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Correlated Joins Using "Apply"


Correlated Joins Using "Apply"

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mdonnelly
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David McKinney (2/27/2009)
mdonnelly (2/27/2009)
Peter E. Kierstead (6/16/2008)


I'll index this table appropriately, and wallah!, home-grown full-text index...



This would have been on the bubble of being excusable had the original article not had a big, bold Viola' in it.


While I'm being pedantic...Viola is a musical instrument while voilà is French - but très amusant! Bravo.

Recognizing my own short comings, this is exactly why I would have ignored it had it read "vallah".
Andy DBA
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mdonnelly (2/27/2009)
David McKinney (2/27/2009)
mdonnelly (2/27/2009)
Peter E. Kierstead (6/16/2008)


I'll index this table appropriately, and wallah!, home-grown full-text index...



This would have been on the bubble of being excusable had the original article not had a big, bold Viola' in it.


While I'm being pedantic...Viola is a musical instrument while voilà is French - but très amusant! Bravo.

Recognizing my own short comings, this is exactly why I would have ignored it had it read "vallah".


Yeah, thanks David. I didn't think I saw any stringed instruments in the original article!

Ooo eee, ooo ah ah
ting tang
voilà voilà, bing bang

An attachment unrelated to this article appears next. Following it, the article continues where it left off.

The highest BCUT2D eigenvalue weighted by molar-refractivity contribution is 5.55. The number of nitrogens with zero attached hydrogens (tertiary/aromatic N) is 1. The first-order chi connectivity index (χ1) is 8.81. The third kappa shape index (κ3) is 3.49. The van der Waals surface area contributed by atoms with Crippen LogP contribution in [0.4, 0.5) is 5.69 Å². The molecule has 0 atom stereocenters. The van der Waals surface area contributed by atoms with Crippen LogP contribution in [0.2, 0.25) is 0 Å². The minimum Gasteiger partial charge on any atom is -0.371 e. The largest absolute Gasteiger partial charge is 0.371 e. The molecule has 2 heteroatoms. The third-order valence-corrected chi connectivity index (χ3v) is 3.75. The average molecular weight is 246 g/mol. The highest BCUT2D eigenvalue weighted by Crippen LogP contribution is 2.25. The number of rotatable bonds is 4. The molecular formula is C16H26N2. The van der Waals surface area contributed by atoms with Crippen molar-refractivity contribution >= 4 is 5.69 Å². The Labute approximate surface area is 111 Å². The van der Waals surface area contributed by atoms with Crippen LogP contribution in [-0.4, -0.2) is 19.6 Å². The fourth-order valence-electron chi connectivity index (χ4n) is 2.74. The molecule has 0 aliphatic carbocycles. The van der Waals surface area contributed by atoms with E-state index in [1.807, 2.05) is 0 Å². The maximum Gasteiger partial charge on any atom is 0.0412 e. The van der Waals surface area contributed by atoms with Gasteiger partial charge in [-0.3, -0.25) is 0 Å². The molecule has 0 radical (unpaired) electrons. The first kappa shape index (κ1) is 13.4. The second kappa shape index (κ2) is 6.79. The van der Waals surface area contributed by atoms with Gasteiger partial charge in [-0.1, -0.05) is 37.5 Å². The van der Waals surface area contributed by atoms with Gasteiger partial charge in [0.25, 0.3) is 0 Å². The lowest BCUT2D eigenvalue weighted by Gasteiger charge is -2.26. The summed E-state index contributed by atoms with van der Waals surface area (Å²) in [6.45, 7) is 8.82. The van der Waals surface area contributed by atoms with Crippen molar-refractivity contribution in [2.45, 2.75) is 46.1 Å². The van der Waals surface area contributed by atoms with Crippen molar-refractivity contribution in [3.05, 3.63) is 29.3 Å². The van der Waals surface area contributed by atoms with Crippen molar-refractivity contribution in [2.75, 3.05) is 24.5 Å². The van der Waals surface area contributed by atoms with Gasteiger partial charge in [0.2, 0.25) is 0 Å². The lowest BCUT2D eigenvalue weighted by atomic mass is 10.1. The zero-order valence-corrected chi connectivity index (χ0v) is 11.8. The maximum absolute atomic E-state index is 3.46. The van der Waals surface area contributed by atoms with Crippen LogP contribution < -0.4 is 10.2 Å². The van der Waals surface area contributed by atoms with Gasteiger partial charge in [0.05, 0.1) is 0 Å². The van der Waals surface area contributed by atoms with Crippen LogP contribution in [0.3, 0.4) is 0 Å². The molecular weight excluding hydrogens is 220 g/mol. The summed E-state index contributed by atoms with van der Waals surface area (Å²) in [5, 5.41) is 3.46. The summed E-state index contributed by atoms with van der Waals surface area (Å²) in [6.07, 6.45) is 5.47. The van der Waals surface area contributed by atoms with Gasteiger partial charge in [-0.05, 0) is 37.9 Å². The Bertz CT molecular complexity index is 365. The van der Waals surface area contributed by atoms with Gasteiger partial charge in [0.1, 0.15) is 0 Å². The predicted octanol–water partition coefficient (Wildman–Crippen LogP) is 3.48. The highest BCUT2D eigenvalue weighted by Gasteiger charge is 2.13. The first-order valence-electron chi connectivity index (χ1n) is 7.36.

Nice article, and great discussion. I must admit, I've been so buried in other work, I never had time to explore how powerful ROW_NUMBER() is. Might not have even paid attention to it 2 years ago.

And thanks McD for the example with the middle nesting level removed. The original looked more complicated than it had to be.



Belal s h
Belal s h
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This article is good, finally i solved my problem today with this solution.

Thank you
salman.samad
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Great article Gregory!

The one thing that really jumps out to me is the fact that you moved away from using UDFs as most of the articles out there explain APPLY statements using UDFs.

If only I had come across this article earlier, I wouldn't have taken so long to wrap my head around the real difference between the logical JOINs (OUTER and INNER) and the APPLY statements.

It is unfortunate however that a lot of people do not know about the APPLY functionality in SQL 2005 or are simply unaware that such a thing (or ROW_NUMBER) exists and that these would eliminate a lot of hair pulling and teeth gritting!
GregoryAJackson
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Thanks Everyone,
I've been in Vegas the past few days for the NASCAR so I'm a little late in replying.

Thanks for the comments and discussion.


Greg J

Gregory A Jackson MBA, CSM
Paul DB
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Matt Miller (6/16/2008)
Having done some amount of testing on this - while this scenario is certainly convenient in some scenarios, it has a tendency to perform on par with CSQ's, so it will suffer rather severely on large datasets. It unfortunately just seems to be a cleaner way to write a Correlated sub-query, but with the same kinds of perf challenges the CSQ's had (it forces row-by-row evaluation, the logical reads tend to get out of control, etc...)